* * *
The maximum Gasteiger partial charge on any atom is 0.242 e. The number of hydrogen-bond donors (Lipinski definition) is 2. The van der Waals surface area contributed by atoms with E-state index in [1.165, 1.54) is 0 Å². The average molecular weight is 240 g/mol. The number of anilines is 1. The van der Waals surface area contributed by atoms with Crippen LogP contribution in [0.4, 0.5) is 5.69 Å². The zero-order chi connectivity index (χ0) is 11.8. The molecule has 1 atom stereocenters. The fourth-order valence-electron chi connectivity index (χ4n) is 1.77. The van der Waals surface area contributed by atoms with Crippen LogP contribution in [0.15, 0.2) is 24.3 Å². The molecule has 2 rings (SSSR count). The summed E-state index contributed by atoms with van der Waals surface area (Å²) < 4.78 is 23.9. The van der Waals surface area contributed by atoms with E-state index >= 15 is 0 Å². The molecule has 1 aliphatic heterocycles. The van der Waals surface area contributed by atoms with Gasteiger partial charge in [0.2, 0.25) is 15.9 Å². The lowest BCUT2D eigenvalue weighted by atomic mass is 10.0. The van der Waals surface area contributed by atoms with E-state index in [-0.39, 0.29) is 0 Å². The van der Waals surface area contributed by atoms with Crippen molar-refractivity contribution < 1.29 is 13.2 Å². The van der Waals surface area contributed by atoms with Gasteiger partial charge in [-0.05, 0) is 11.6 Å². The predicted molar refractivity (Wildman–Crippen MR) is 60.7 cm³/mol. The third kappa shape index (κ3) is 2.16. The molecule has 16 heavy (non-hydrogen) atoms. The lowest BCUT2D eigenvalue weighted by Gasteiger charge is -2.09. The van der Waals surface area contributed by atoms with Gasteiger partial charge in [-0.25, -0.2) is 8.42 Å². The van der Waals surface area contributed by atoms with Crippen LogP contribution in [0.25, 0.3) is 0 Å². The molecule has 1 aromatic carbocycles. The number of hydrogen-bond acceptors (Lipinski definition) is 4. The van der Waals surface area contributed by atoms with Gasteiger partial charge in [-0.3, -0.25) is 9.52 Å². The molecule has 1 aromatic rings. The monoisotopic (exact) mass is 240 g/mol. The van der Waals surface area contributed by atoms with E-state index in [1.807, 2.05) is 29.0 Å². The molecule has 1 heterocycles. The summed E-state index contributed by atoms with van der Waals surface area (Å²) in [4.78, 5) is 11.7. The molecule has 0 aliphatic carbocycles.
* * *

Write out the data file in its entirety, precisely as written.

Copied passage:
The maximum Gasteiger partial charge on any atom is 0.242 e. The number of hydrogen-bond donors (Lipinski definition) is 2. The van der Waals surface area contributed by atoms with E-state index in [1.165, 1.54) is 0 Å². The average molecular weight is 240 g/mol. The number of anilines is 1. The van der Waals surface area contributed by atoms with Crippen LogP contribution in [0.4, 0.5) is 5.69 Å². The zero-order chi connectivity index (χ0) is 11.8. The molecule has 1 atom stereocenters. The fourth-order valence-electron chi connectivity index (χ4n) is 1.77. The van der Waals surface area contributed by atoms with Crippen LogP contribution in [0.15, 0.2) is 24.3 Å². The molecule has 2 rings (SSSR count). The summed E-state index contributed by atoms with van der Waals surface area (Å²) < 4.78 is 23.9. The van der Waals surface area contributed by atoms with E-state index >= 15 is 0 Å². The molecule has 1 aliphatic heterocycles. The van der Waals surface area contributed by atoms with Gasteiger partial charge in [0.2, 0.25) is 15.9 Å². The lowest BCUT2D eigenvalue weighted by atomic mass is 10.0. The van der Waals surface area contributed by atoms with E-state index in [-0.39, 0.29) is 0 Å². The van der Waals surface area contributed by atoms with Crippen molar-refractivity contribution < 1.29 is 13.2 Å². The van der Waals surface area contributed by atoms with Gasteiger partial charge in [-0.05, 0) is 11.6 Å². The predicted molar refractivity (Wildman–Crippen MR) is 60.7 cm³/mol. The third kappa shape index (κ3) is 2.16. The molecule has 16 heavy (non-hydrogen) atoms. The lowest BCUT2D eigenvalue weighted by Gasteiger charge is -2.09. The van der Waals surface area contributed by atoms with Gasteiger partial charge in [-0.25, -0.2) is 8.42 Å². The van der Waals surface area contributed by atoms with Crippen LogP contribution in [0.25, 0.3) is 0 Å². The molecule has 1 aromatic carbocycles. The number of hydrogen-bond acceptors (Lipinski definition) is 4. The van der Waals surface area contributed by atoms with Gasteiger partial charge in [-0.3, -0.25) is 9.52 Å². The molecule has 1 aromatic rings. The monoisotopic (exact) mass is 240 g/mol. The van der Waals surface area contributed by atoms with E-state index in [1.807, 2.05) is 29.0 Å². The molecule has 1 heterocycles. The summed E-state index contributed by atoms with van der Waals surface area (Å²) in [4.78, 5) is 11.7. The molecule has 0 aliphatic carbocycles.